The river of no return
The creek at the back of the lodge where I’m staying is swollen with flood. Dried leaves like brown stars fall onto the purling and curling currents, to be taken to a place called Away. I find myself embarking on a journey in my mind, to a place called the Past, far far away.
Rivers go to sea, never to return to their sources. Yet, once in a while, they do.
Born as a brook high in the Andes mountains of South America, the Amazon River gathers the waters of a thousand other streams as it makes its eastward journey across the vast belly of Brazil to the Atlantic. Despite its immense volume, the Amazon is a sluggish river. Along its middle and lower courses, the river channel descends a mere two millimeters per kilometer. This flat level bed, coupled with the river’s wide open mouth, renders the Amazon helpless against the inflow of tides from the open seas. Under the influence of the moon and the sun, high ocean tides known as pororocas override the Amazon’s current, barrel their way inland at top speed, and reverse the river’s flow as far as 1,450 kilometers upstream.
The past is such a river, flowing from yesterday to tomorrow. Yet, once in a while, through the power of memory and remembrance, we are brought back to places we’ve been to before, to people we’ve touched and been touched by.
Like mollusks cursed to carry their shells, like men damned to carry their crosses, we carry our histories with us wherever we go, wherever we are. The past is the river of no return.
My father died at the age of 83 when I was 40. Will he recognize the dear boy he loved to death if and when we meet again? Will he recognize me for the old man that young boy had become? Will I be able to do to him the two things I never did while he lived — hug him and tell him how much I loved him? How can my father’s love last this long and continue to shake and shiver me to my bones to this very day? How can the moon, so far away, do what my father’s love does to me even now, pulling on the waters of all the oceans on earth with such passion and such gravity? His love for me is the ink that never really stopped flowing, that never dries. When I am calm and collected, reflective and contemplative, I am this deep, deep lake, the direct imprint of my father.
I remember my mother for the many summers I spent as a boy in the lost Bangui of my affections, for the rivers wild and the mountains high she brought me to see. Who could have known that this strong-willed, beautiful woman would pass, just so, like a dry leaf, crumpled in my embrace, slowly getting cold? My mother’s love drives the gypsy and the vampire blood in me. When I am a waterfall, exploding and cascading in a spray of such wild orgasmic abandon and freedom, you’ll know I am indeed my mother’s son.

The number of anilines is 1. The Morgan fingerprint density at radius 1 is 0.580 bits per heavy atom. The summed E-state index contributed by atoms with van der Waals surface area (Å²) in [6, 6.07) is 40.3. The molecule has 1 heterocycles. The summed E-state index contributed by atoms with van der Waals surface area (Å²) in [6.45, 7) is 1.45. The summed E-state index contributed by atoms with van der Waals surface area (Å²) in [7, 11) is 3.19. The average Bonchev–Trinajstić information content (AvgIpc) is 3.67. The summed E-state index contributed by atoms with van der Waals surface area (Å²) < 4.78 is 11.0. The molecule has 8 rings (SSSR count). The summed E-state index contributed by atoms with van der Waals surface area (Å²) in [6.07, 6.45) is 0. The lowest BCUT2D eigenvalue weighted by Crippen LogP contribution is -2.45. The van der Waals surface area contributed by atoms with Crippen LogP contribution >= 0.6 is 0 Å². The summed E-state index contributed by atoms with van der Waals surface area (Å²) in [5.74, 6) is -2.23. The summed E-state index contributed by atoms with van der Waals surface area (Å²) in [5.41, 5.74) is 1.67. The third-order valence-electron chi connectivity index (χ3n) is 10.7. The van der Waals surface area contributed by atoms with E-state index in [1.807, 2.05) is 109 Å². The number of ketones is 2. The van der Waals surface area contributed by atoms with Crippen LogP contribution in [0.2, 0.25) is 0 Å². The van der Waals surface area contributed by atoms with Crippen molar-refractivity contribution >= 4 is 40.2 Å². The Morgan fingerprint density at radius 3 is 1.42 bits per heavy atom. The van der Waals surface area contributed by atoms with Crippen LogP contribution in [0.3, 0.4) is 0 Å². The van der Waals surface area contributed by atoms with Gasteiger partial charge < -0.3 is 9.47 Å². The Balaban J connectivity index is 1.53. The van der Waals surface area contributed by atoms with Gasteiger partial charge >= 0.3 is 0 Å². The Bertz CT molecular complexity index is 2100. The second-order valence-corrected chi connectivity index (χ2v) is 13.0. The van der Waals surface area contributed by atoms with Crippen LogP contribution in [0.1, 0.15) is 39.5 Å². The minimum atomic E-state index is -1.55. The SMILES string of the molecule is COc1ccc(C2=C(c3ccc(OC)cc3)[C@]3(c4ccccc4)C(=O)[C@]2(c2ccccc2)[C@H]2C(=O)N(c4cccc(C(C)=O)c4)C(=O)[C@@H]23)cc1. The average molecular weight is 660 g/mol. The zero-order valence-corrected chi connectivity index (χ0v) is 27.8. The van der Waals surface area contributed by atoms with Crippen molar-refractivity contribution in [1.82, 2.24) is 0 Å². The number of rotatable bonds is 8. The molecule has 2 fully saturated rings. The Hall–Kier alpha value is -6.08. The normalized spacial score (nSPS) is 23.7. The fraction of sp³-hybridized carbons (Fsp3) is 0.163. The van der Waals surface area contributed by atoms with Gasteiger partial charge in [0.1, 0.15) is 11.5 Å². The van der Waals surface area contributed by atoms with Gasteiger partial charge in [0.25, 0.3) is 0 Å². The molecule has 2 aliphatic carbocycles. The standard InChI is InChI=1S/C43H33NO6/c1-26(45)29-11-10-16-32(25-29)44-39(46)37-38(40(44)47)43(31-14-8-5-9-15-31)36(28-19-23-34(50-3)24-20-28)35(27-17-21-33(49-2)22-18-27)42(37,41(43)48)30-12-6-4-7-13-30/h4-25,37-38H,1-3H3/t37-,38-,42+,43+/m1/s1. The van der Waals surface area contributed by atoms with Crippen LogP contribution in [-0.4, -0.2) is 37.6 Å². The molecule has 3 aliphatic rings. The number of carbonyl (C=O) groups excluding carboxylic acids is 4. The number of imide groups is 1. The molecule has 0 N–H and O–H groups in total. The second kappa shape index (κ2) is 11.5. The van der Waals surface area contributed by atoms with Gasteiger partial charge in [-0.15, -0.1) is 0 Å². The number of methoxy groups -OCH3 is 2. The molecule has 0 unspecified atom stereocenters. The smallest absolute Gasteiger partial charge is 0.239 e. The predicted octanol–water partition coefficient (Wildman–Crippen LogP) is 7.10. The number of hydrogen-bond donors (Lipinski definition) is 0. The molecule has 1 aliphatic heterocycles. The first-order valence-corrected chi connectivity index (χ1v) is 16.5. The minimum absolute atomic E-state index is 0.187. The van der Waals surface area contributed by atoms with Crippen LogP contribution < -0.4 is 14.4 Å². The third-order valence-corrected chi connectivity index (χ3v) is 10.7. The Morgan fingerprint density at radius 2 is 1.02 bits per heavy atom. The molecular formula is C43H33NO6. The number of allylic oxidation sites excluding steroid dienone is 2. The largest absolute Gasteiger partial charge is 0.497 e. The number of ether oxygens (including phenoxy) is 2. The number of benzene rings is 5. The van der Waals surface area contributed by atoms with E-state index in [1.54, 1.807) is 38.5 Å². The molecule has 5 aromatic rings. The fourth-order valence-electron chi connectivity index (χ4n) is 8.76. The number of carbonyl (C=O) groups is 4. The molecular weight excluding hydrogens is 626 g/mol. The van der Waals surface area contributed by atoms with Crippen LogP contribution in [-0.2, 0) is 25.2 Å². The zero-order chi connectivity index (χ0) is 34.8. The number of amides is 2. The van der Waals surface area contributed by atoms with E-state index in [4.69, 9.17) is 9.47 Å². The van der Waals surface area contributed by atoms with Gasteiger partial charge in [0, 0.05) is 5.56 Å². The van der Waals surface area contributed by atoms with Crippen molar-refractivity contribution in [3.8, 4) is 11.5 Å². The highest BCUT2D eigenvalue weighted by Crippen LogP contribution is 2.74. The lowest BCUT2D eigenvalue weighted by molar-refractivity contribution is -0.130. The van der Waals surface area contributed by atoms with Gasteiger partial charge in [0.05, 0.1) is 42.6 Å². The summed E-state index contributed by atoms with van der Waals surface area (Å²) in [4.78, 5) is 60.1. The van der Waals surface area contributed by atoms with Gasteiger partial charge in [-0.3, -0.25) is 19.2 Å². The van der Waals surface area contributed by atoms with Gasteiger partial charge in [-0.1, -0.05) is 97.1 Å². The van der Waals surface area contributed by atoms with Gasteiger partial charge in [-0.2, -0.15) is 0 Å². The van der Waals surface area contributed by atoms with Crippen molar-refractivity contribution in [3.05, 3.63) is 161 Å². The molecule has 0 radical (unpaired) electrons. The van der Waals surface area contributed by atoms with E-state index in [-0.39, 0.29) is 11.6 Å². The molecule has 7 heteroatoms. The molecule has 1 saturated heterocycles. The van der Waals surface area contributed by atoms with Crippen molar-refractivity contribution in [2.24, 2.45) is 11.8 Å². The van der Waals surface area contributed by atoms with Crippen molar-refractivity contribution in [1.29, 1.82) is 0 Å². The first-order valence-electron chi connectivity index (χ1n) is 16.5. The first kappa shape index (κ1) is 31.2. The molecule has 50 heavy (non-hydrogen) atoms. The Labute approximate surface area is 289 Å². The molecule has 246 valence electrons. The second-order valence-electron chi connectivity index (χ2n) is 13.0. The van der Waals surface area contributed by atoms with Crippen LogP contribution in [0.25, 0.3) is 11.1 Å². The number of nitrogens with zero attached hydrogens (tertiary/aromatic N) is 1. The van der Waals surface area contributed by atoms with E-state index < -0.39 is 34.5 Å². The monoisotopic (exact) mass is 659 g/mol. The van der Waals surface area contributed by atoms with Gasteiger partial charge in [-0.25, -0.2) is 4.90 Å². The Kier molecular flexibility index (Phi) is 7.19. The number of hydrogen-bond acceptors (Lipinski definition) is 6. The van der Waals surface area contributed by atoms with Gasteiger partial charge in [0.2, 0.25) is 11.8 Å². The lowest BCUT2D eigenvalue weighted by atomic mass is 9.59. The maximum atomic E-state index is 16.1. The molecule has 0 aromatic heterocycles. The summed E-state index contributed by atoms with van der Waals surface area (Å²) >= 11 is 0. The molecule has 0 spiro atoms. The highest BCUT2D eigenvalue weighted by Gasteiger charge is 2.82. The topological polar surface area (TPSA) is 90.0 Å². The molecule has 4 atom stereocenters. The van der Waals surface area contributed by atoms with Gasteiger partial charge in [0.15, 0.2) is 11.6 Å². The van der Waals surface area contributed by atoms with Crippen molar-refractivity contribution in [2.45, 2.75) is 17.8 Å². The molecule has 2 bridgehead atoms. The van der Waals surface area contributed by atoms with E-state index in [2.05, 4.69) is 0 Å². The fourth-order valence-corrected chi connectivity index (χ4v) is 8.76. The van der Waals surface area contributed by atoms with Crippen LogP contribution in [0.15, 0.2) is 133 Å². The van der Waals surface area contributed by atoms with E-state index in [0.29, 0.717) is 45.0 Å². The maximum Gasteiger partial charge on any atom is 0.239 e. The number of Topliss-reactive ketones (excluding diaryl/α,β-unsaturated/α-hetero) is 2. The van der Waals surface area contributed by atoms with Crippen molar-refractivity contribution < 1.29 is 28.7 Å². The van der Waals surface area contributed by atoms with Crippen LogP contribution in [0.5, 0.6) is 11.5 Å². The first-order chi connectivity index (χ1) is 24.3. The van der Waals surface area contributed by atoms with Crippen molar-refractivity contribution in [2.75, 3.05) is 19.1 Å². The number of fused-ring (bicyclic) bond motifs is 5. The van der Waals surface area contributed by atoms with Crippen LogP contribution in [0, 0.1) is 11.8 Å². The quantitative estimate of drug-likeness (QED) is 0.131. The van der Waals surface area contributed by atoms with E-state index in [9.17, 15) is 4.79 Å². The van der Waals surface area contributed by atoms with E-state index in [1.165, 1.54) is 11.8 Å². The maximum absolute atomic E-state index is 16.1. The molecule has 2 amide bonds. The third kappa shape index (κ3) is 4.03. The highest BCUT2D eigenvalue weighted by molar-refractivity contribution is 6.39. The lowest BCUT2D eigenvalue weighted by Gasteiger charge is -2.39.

And how about you, my little one? How could this idjit have abandoned you to your fate just like that? You must be an old woman now, but I will always remember you as the fresh, just-opened flower you were when we were together. Even now, this far inland in the inner sanctum of my mind and 1,450 kilometers away from all points nowhere and everywhere, I can still smell the ocean scent of you. Memories of your love come to me at night, riding on the crest of a pororoca which inundates all the chambers of my porous and perforated heart. You must hate me as intensely as I hate myself for leaving you, and I must bring this sense of irreparable loss and insufferable grief to my gaping grave.
These countervailing forces shaped the person I had become — the reservoir and repository of all the waters I’ve hoarded in my long downward journey to the sea.
Even if rivers can sometimes flow backward, they cannot escape Destiny, the purpose for which we were conceived, for why we were created. I, too, cannot escape mine — the end of my river, the sea. Perhaps I’d be able to leave my footprints in the sands of time, bequeath some legacy of what I might have accomplished, in the form of deltas, sandbars, or islands. But I myself will have been lost forever, only to be found in a place not unlike the Sargasso Sea, its waters clear and blue, the skies bright and sunny, and the air so, so very still, an ensorcelled place where God is, to fulfill my final duty and destiny, to return to the love that made me.
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Antonio Calipjo Go, 70, is academic supervisor of Marian School of Quezon City.
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